Several new developments call for a reassessment of the U.S. energy independence strategy: (1) conservation programs have not been effectively implemented; (2) industry is not building synthetic-fuel production plants; and (3) a projected world-wide expansion of oil production may actually lead to price reductions in the 1980's followed by price increases in the 1990's. The Stanford Research Institute energy market model is used to evaluate these new developments. It indicates that acceleration of research and development on synthetic fuels and on increasing the efficiency of energy use may lead to reductions of over $100 billion in the total annual U.S. energy bill in the year 2000 and to a reduction of $30 billion in the total annual energy import bill. Since transportation is the most inefficient sector in terms of energy use, and more and more Americans seem to prefer suburban living, increasing the efficiency of the automobile is crucial. (ERA citation 01:025947)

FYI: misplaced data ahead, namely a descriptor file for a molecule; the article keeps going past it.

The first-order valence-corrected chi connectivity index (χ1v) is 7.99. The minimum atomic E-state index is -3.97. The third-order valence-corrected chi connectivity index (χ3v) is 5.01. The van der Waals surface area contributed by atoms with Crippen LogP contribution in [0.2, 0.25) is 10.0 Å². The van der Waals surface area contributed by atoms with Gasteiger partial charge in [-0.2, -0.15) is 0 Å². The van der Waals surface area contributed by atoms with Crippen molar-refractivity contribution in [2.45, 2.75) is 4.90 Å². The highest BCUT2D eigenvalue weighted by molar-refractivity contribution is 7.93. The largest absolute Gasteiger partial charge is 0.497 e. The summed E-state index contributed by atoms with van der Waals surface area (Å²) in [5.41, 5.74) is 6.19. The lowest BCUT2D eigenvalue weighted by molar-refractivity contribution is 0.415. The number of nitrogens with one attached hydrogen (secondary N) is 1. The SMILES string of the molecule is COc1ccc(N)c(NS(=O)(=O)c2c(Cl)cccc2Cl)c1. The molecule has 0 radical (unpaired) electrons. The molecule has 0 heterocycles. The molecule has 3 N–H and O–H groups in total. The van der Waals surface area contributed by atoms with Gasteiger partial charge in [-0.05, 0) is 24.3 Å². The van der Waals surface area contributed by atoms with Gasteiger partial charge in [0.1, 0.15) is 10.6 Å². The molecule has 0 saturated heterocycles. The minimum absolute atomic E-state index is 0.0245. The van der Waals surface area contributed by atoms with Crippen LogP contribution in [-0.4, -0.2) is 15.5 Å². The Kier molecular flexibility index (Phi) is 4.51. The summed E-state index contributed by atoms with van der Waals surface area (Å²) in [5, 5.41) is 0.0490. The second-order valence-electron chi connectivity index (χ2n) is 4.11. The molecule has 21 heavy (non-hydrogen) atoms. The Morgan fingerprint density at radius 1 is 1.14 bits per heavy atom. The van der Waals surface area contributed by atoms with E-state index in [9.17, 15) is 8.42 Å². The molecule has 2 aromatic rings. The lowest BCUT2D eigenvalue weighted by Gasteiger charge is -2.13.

• Supplemental Notes:
    • Symposium on Alternate Fuel Resources, Santa Maria, California, 25 Mar 1976.
  • Corporate Authors:

    University of California, Livermore

    Lawrence Livermore National Laboratory
    Livermore, CA  United States  94550
  • Authors:
    • Werth, G C
  • Publication Date: 1976

Media Info

  • Pagination: 13 p.

Subject/Index Terms

Filing Info

  • Accession Number: 00146580
  • Record Type: Publication
  • Source Agency: National Technical Information Service
  • Report/Paper Numbers: CONF-760342-2
  • Contract Numbers: W-7405-eng-48
  • Files: TRIS
  • Created Date: Feb 16 1977 12:00AM